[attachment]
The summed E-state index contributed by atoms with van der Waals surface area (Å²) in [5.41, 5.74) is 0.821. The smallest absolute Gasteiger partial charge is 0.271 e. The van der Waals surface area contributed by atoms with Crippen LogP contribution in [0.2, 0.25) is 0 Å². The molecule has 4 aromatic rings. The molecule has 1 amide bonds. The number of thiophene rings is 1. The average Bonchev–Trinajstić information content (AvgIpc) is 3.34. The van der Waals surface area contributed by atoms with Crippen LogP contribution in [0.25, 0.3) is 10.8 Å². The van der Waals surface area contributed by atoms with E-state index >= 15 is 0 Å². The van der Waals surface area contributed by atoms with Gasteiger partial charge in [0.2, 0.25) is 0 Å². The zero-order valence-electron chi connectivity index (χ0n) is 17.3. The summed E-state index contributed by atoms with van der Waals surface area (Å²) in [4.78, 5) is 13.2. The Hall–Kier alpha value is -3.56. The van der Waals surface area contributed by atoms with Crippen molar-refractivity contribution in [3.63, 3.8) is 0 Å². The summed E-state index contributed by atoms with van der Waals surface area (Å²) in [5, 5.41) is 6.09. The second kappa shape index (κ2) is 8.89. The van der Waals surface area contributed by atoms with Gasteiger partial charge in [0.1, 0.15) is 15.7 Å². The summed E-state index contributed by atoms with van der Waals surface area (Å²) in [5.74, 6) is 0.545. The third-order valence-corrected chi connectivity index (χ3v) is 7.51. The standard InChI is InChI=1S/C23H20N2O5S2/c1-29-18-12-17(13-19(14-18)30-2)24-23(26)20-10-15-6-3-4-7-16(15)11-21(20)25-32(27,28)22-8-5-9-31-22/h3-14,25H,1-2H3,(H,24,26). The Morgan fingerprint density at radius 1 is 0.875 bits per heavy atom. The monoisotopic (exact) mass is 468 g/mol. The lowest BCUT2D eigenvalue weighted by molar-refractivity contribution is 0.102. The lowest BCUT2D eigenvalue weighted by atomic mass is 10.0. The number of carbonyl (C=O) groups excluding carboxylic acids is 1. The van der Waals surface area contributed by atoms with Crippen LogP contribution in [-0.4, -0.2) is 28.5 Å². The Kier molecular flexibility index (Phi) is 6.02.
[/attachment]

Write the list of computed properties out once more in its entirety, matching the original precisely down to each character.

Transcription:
The summed E-state index contributed by atoms with van der Waals surface area (Å²) in [5.41, 5.74) is 0.821. The smallest absolute Gasteiger partial charge is 0.271 e. The van der Waals surface area contributed by atoms with Crippen LogP contribution in [0.2, 0.25) is 0 Å². The molecule has 4 aromatic rings. The molecule has 1 amide bonds. The number of thiophene rings is 1. The average Bonchev–Trinajstić information content (AvgIpc) is 3.34. The van der Waals surface area contributed by atoms with Crippen LogP contribution in [0.25, 0.3) is 10.8 Å². The van der Waals surface area contributed by atoms with E-state index >= 15 is 0 Å². The van der Waals surface area contributed by atoms with Gasteiger partial charge in [0.2, 0.25) is 0 Å². The zero-order valence-electron chi connectivity index (χ0n) is 17.3. The summed E-state index contributed by atoms with van der Waals surface area (Å²) in [4.78, 5) is 13.2. The Hall–Kier alpha value is -3.56. The van der Waals surface area contributed by atoms with Crippen molar-refractivity contribution in [3.63, 3.8) is 0 Å². The summed E-state index contributed by atoms with van der Waals surface area (Å²) in [5, 5.41) is 6.09. The second kappa shape index (κ2) is 8.89. The van der Waals surface area contributed by atoms with Gasteiger partial charge in [0.1, 0.15) is 15.7 Å². The summed E-state index contributed by atoms with van der Waals surface area (Å²) in [5.74, 6) is 0.545. The third-order valence-corrected chi connectivity index (χ3v) is 7.51. The standard InChI is InChI=1S/C23H20N2O5S2/c1-29-18-12-17(13-19(14-18)30-2)24-23(26)20-10-15-6-3-4-7-16(15)11-21(20)25-32(27,28)22-8-5-9-31-22/h3-14,25H,1-2H3,(H,24,26). The Morgan fingerprint density at radius 1 is 0.875 bits per heavy atom. The monoisotopic (exact) mass is 468 g/mol. The lowest BCUT2D eigenvalue weighted by molar-refractivity contribution is 0.102. The lowest BCUT2D eigenvalue weighted by atomic mass is 10.0. The number of carbonyl (C=O) groups excluding carboxylic acids is 1. The van der Waals surface area contributed by atoms with Crippen LogP contribution in [-0.4, -0.2) is 28.5 Å². The Kier molecular flexibility index (Phi) is 6.02.